Bruce Leinaar, Doug Whiteaker, Steve Fillweber, and Camden “Shorty” Price are also a full tank away (maybe 2 but who’s counting) so I am hoping to get to see them more often than one or two rallies every year.
Since the new year is upon us, I will take the opportunity to reveal my two Society-related resolutions for 2017: Get our loaner bike up and running and complete the website.
I have enough parts to put a 1980 650 together, mostly with original parts donated to me, requiring a few bucks in gaskets and other small services to get it running reliably. The objective here is to haul and have the bike available for far away members that could fly/travel to an event and will need a bike to ride. I have had every newsletter since issue #1 digitized and they are ready to be uploaded to the website. It will be a bit of work for cataloguing, archiving etc. but I promise to get it done in 2017.
After many years of pondering and evaluating, my wife and I made the decision to move to north Georgia. I never required any convincing to live there (phenomenal riding roads, scenery!) but it took her a little while to come around. In fact, it wasn’t even in her mind until we spent this past summer in a rental cabin in Helen. Sipping her morning tea, overlooking the forest covered hills, plus hiking in a few of the many parks in the area won her over. She then went on a secret house hunt, finding a little mountain side jewel just outside Dahlonega that checked all the boxes on our “must have” list. Garden tub, wood floors (for her) and a cavernous 1500 sq. ft. full size basement (yay!). I’m talking about true man cave with lounge, 4 working bays and plenty of room for a machine shop and motorcycle parking. All that plus a 2 car garage upstairs! Yes, we are excited with the change of scenery (I have been living in FL for 27 years and she’s a native). We’ll be there by mid-November and I’ll notify members of the new address.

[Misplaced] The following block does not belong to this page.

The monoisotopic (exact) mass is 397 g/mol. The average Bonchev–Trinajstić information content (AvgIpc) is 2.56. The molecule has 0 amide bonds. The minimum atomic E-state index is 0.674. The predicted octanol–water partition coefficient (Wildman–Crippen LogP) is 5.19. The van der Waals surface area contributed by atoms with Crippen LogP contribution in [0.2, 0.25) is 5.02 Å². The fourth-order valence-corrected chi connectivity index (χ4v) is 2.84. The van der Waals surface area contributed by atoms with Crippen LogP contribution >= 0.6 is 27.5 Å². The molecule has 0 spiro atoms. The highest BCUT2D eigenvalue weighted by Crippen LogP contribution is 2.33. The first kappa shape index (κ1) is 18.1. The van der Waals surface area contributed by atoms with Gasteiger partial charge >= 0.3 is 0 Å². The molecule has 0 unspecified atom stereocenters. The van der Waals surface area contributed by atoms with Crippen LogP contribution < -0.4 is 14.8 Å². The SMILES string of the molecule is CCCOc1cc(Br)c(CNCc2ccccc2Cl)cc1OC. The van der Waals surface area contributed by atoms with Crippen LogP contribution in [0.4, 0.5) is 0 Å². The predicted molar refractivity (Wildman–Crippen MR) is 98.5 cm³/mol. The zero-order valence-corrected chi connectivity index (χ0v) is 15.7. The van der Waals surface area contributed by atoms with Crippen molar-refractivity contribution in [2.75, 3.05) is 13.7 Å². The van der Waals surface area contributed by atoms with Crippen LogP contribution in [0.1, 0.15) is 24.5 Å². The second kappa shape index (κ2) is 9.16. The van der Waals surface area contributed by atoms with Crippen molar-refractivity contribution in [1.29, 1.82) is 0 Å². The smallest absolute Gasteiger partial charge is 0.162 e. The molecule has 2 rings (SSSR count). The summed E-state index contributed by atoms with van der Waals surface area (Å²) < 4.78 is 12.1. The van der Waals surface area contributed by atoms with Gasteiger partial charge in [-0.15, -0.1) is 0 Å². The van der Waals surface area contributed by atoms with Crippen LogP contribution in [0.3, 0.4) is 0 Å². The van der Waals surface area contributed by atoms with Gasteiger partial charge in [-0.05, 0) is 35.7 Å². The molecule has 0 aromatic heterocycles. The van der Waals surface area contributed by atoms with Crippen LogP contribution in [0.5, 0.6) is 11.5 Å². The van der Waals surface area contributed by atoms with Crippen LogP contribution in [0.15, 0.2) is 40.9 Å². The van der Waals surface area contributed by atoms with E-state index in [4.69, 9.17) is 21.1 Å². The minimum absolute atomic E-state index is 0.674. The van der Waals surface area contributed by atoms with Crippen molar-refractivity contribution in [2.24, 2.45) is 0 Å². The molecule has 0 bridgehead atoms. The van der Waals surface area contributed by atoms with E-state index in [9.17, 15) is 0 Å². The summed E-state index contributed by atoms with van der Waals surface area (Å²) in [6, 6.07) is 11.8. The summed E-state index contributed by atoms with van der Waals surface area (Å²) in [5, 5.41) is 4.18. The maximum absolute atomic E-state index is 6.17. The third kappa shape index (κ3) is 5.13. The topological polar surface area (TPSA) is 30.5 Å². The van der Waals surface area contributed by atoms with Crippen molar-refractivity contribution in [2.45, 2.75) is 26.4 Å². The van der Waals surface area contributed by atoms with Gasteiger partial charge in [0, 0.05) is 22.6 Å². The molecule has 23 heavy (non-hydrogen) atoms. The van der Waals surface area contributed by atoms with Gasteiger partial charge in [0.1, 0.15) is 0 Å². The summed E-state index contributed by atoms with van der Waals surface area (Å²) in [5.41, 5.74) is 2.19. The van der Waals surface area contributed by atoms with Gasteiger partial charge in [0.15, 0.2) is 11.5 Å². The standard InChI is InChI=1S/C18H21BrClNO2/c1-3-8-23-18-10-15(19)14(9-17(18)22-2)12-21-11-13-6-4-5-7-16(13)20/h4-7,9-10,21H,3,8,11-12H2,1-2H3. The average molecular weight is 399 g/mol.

Speaking of change, I had the opportunity to visit the new headquarters of MikesXS, meeting Russell White and Norton Muzzone, the new General and Product Development managers, respectively. Norton needed no introduction to me. He’s the owner of Legacy Cycles from Melbourne, FL which specializes in restoring XS1s and XS2s and a longtime supporter of the Vintage Japanese Motorcycle Club (VJMC). Russ was very friendly and eager to show me the place. While visiting the warehouse, I brought up the number of complaints I have heard in the past from members all over the country who had problems with poor customer support when they had issues with their purchases. He assured me that the old “sell & forget” philosophy that tarnished the company’s name was gone with the old ownership & management. They are now committed in establishing long, lasting relationships with their clients, listening to their feedback and ensuring that any issue will be resolved to satisfaction.
I left impressed and optimistic with what I saw and heard. Norton’s technical reputation and attention to detail (his work speaks for itself) definitely contributed to assure me that there’s a new Sheriff in town.
Can I have a Hallelujah!